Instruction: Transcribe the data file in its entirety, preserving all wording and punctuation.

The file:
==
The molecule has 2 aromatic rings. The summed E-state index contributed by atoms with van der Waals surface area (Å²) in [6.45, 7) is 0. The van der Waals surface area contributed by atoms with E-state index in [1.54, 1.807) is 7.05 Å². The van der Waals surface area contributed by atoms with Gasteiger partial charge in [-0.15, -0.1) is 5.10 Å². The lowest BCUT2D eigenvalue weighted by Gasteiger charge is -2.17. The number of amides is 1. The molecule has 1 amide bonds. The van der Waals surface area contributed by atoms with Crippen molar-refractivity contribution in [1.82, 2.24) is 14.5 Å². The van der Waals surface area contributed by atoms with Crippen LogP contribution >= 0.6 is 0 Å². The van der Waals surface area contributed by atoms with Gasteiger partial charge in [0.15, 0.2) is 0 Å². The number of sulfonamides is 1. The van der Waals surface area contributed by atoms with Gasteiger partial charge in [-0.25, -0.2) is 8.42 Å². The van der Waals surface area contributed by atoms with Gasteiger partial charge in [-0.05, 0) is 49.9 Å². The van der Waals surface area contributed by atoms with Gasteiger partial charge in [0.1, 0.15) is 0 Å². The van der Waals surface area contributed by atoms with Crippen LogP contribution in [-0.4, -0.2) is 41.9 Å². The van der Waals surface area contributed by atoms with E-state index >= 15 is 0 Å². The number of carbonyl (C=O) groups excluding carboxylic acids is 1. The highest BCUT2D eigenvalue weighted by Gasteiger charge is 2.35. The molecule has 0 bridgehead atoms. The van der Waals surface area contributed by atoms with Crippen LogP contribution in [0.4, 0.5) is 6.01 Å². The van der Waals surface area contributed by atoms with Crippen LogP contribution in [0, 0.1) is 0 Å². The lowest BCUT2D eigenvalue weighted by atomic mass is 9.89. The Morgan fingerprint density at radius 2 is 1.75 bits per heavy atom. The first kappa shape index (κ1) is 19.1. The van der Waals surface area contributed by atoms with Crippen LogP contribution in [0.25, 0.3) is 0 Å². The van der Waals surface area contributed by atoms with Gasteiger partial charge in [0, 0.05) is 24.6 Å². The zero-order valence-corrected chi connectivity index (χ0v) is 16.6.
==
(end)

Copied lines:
The molecule has 2 aromatic rings. The summed E-state index contributed by atoms with van der Waals surface area (Å²) in [6.45, 7) is 0. The van der Waals surface area contributed by atoms with E-state index in [1.54, 1.807) is 7.05 Å². The van der Waals surface area contributed by atoms with Gasteiger partial charge in [-0.15, -0.1) is 5.10 Å². The lowest BCUT2D eigenvalue weighted by Gasteiger charge is -2.17. The number of amides is 1. The molecule has 1 amide bonds. The van der Waals surface area contributed by atoms with Crippen molar-refractivity contribution in [1.82, 2.24) is 14.5 Å². The van der Waals surface area contributed by atoms with Crippen LogP contribution >= 0.6 is 0 Å². The van der Waals surface area contributed by atoms with Gasteiger partial charge in [0.15, 0.2) is 0 Å². The number of sulfonamides is 1. The van der Waals surface area contributed by atoms with Gasteiger partial charge in [-0.25, -0.2) is 8.42 Å². The van der Waals surface area contributed by atoms with Gasteiger partial charge in [-0.05, 0) is 49.9 Å². The van der Waals surface area contributed by atoms with Gasteiger partial charge in [0.1, 0.15) is 0 Å². The van der Waals surface area contributed by atoms with Crippen LogP contribution in [-0.4, -0.2) is 41.9 Å². The van der Waals surface area contributed by atoms with E-state index >= 15 is 0 Å². The number of carbonyl (C=O) groups excluding carboxylic acids is 1. The highest BCUT2D eigenvalue weighted by Gasteiger charge is 2.35. The molecule has 0 bridgehead atoms. The van der Waals surface area contributed by atoms with Crippen LogP contribution in [0.4, 0.5) is 6.01 Å². The van der Waals surface area contributed by atoms with Crippen LogP contribution in [0, 0.1) is 0 Å². The lowest BCUT2D eigenvalue weighted by atomic mass is 9.89. The Morgan fingerprint density at radius 2 is 1.75 bits per heavy atom. The first kappa shape index (κ1) is 19.1. The van der Waals surface area contributed by atoms with Crippen LogP contribution in [0.25, 0.3) is 0 Å². The van der Waals surface area contributed by atoms with Gasteiger partial charge in [0, 0.05) is 24.6 Å². The zero-order valence-corrected chi connectivity index (χ0v) is 16.6.